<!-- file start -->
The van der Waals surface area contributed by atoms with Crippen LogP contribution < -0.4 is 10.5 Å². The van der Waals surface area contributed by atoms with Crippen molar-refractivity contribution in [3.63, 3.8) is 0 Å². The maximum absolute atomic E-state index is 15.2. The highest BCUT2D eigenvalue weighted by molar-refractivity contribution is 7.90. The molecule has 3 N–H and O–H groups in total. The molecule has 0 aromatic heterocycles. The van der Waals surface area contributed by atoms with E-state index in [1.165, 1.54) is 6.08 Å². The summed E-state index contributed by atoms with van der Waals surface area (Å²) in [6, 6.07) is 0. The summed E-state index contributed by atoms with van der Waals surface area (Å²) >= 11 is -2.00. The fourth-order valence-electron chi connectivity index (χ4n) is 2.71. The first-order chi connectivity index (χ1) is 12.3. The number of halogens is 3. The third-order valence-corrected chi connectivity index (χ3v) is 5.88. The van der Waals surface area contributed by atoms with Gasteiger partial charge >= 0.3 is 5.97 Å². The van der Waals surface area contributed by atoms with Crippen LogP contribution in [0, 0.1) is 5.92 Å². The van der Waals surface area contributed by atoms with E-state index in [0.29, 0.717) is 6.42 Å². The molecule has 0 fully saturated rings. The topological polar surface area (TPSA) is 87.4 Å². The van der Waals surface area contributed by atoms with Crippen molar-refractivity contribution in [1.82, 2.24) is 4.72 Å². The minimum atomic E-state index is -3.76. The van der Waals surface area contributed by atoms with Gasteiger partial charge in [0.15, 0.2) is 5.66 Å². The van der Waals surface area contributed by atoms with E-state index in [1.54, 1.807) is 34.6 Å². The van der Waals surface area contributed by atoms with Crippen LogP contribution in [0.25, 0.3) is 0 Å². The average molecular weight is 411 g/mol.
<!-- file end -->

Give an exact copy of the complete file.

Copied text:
The van der Waals surface area contributed by atoms with Crippen LogP contribution < -0.4 is 10.5 Å². The van der Waals surface area contributed by atoms with Crippen molar-refractivity contribution in [3.63, 3.8) is 0 Å². The maximum absolute atomic E-state index is 15.2. The highest BCUT2D eigenvalue weighted by molar-refractivity contribution is 7.90. The molecule has 3 N–H and O–H groups in total. The molecule has 0 aromatic heterocycles. The van der Waals surface area contributed by atoms with E-state index in [1.165, 1.54) is 6.08 Å². The summed E-state index contributed by atoms with van der Waals surface area (Å²) in [6, 6.07) is 0. The summed E-state index contributed by atoms with van der Waals surface area (Å²) >= 11 is -2.00. The fourth-order valence-electron chi connectivity index (χ4n) is 2.71. The first-order chi connectivity index (χ1) is 12.3. The number of halogens is 3. The third-order valence-corrected chi connectivity index (χ3v) is 5.88. The van der Waals surface area contributed by atoms with Gasteiger partial charge >= 0.3 is 5.97 Å². The van der Waals surface area contributed by atoms with Crippen LogP contribution in [0, 0.1) is 5.92 Å². The van der Waals surface area contributed by atoms with E-state index in [0.29, 0.717) is 6.42 Å². The molecule has 0 fully saturated rings. The topological polar surface area (TPSA) is 87.4 Å². The van der Waals surface area contributed by atoms with Crippen molar-refractivity contribution in [1.82, 2.24) is 4.72 Å². The minimum atomic E-state index is -3.76. The van der Waals surface area contributed by atoms with Gasteiger partial charge in [0.15, 0.2) is 5.66 Å². The van der Waals surface area contributed by atoms with E-state index in [1.54, 1.807) is 34.6 Å². The van der Waals surface area contributed by atoms with Crippen LogP contribution in [0.25, 0.3) is 0 Å². The average molecular weight is 411 g/mol.